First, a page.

In the “Power of the Facebook Pixel” Chris Mayer explains how this works in the case of a Lookalike Audience created from website traffic:

“A golf-related e-commerce website might have a lot of users visiting their website, who also like the PGA Tour Facebook Page, and/or are ‘interested in’ golf. The Lookalike Audiences will account for this. Facebook will literally find more people who like the PGA Tour Facebook Page, are also “interested in” golf, and share similar traits and demographics as the website visitors.”

Although Facebook doesn’t reveal which traits are generated, the value lies in its ability to optimize your audience. Clothing retailer Trina Turk was hesitant to turn to Facebook advertising because they were unsure if they could target enough people willing to spend money on a luxury brand. They first ran a dynamic campaign for broad audiences. Utilizing that campaign’s learnings “the team created and reached out to lookalike audiences based on the new shoppers who clicked through to the website from the dynamic ads.” Their year-over-years results for the following period speak to the power of the Lookalike Audience:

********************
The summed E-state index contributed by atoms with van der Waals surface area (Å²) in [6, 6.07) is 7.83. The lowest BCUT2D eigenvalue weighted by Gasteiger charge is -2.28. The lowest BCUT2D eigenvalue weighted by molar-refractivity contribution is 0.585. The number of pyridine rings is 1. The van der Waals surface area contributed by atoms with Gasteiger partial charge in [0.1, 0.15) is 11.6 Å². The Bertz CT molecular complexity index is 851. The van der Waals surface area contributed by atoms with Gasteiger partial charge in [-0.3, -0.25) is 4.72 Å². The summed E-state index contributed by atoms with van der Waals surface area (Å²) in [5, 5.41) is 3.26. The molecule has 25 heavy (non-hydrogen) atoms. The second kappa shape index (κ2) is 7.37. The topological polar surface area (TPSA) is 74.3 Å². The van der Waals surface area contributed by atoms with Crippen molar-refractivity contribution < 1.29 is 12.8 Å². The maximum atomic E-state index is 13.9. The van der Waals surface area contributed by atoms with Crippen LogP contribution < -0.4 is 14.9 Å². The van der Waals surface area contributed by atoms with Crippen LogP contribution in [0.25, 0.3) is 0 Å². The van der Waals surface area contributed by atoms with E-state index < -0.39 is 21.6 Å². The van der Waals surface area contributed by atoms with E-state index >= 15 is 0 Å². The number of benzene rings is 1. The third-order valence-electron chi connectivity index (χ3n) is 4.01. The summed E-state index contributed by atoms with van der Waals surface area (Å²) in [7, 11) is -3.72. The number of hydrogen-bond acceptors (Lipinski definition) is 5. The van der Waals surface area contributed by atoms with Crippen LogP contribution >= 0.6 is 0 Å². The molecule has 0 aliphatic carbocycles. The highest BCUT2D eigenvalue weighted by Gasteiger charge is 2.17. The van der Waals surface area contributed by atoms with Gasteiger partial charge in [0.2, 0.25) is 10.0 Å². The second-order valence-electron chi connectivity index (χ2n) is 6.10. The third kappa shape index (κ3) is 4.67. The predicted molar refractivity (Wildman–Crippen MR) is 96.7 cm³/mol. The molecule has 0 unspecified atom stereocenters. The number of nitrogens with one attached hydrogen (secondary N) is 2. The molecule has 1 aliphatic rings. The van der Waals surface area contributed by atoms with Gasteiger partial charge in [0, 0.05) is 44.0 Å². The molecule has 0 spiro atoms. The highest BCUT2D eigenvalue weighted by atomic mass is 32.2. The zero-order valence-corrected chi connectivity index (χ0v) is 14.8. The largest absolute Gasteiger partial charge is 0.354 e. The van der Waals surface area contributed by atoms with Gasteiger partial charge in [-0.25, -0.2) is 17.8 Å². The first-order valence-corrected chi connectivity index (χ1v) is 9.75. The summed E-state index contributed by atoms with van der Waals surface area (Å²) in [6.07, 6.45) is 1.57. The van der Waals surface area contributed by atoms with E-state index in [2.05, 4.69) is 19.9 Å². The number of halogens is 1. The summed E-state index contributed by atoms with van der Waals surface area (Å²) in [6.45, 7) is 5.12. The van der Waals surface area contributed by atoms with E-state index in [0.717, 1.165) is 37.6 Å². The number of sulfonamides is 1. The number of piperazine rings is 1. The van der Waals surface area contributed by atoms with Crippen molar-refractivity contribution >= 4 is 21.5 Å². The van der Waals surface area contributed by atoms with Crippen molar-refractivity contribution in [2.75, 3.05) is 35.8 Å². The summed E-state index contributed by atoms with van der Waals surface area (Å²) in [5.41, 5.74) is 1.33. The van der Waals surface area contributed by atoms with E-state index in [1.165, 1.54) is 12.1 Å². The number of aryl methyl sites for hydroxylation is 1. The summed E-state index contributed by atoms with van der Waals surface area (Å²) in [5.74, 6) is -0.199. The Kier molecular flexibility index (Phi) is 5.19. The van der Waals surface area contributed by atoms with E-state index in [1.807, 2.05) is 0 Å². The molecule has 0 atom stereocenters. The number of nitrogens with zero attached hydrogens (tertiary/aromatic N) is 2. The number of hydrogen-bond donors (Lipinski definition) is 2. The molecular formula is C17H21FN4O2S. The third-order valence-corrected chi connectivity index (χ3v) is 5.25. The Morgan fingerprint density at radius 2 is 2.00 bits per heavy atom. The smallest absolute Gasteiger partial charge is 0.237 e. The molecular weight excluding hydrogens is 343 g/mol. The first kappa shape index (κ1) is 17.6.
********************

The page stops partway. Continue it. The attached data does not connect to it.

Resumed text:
• 75% increase in return on ad spend
  • 33% decrease in cost per purchase

These results are dramatic, so it’s important to highlight the two-part campaign here. Running a broad campaign helped them first get more website traffic. Just like with custom audiences, having an ample amount of data helps produce better results. If you’ve just installed your Facebook Pixel, first try running a broad or detail targeting campaign to further establish your base audience.

Hungry for more? You’re in luck. The next part of this series will explain how you can utilize A/B testing to find your most effective audience.